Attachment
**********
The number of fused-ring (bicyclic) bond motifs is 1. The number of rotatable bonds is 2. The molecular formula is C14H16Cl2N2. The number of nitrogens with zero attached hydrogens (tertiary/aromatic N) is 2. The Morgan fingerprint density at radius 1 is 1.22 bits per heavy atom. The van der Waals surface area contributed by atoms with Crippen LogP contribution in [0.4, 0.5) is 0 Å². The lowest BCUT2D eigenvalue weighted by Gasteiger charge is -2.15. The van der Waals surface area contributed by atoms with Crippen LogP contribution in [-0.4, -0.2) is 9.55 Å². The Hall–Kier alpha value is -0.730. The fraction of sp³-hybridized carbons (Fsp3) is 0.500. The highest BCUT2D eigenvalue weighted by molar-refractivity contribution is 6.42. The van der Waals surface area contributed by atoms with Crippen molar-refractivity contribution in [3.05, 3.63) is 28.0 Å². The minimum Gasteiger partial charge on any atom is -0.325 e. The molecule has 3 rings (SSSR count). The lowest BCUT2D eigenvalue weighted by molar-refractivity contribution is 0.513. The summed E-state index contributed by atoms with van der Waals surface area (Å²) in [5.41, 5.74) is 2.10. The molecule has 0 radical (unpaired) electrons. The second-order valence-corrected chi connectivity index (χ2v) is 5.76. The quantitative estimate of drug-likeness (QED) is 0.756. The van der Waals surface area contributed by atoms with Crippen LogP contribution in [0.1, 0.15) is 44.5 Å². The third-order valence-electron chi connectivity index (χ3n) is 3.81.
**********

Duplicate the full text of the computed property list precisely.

The number of fused-ring (bicyclic) bond motifs is 1. The number of rotatable bonds is 2. The molecular formula is C14H16Cl2N2. The number of nitrogens with zero attached hydrogens (tertiary/aromatic N) is 2. The Morgan fingerprint density at radius 1 is 1.22 bits per heavy atom. The van der Waals surface area contributed by atoms with Crippen LogP contribution in [0.4, 0.5) is 0 Å². The lowest BCUT2D eigenvalue weighted by Gasteiger charge is -2.15. The van der Waals surface area contributed by atoms with Crippen LogP contribution in [-0.4, -0.2) is 9.55 Å². The Hall–Kier alpha value is -0.730. The fraction of sp³-hybridized carbons (Fsp3) is 0.500. The highest BCUT2D eigenvalue weighted by molar-refractivity contribution is 6.42. The van der Waals surface area contributed by atoms with Crippen molar-refractivity contribution in [3.05, 3.63) is 28.0 Å². The minimum Gasteiger partial charge on any atom is -0.325 e. The molecule has 3 rings (SSSR count). The lowest BCUT2D eigenvalue weighted by molar-refractivity contribution is 0.513. The summed E-state index contributed by atoms with van der Waals surface area (Å²) in [5.41, 5.74) is 2.10. The molecule has 0 radical (unpaired) electrons. The second-order valence-corrected chi connectivity index (χ2v) is 5.76. The quantitative estimate of drug-likeness (QED) is 0.756. The van der Waals surface area contributed by atoms with Crippen LogP contribution in [0.1, 0.15) is 44.5 Å². The third-order valence-electron chi connectivity index (χ3n) is 3.81.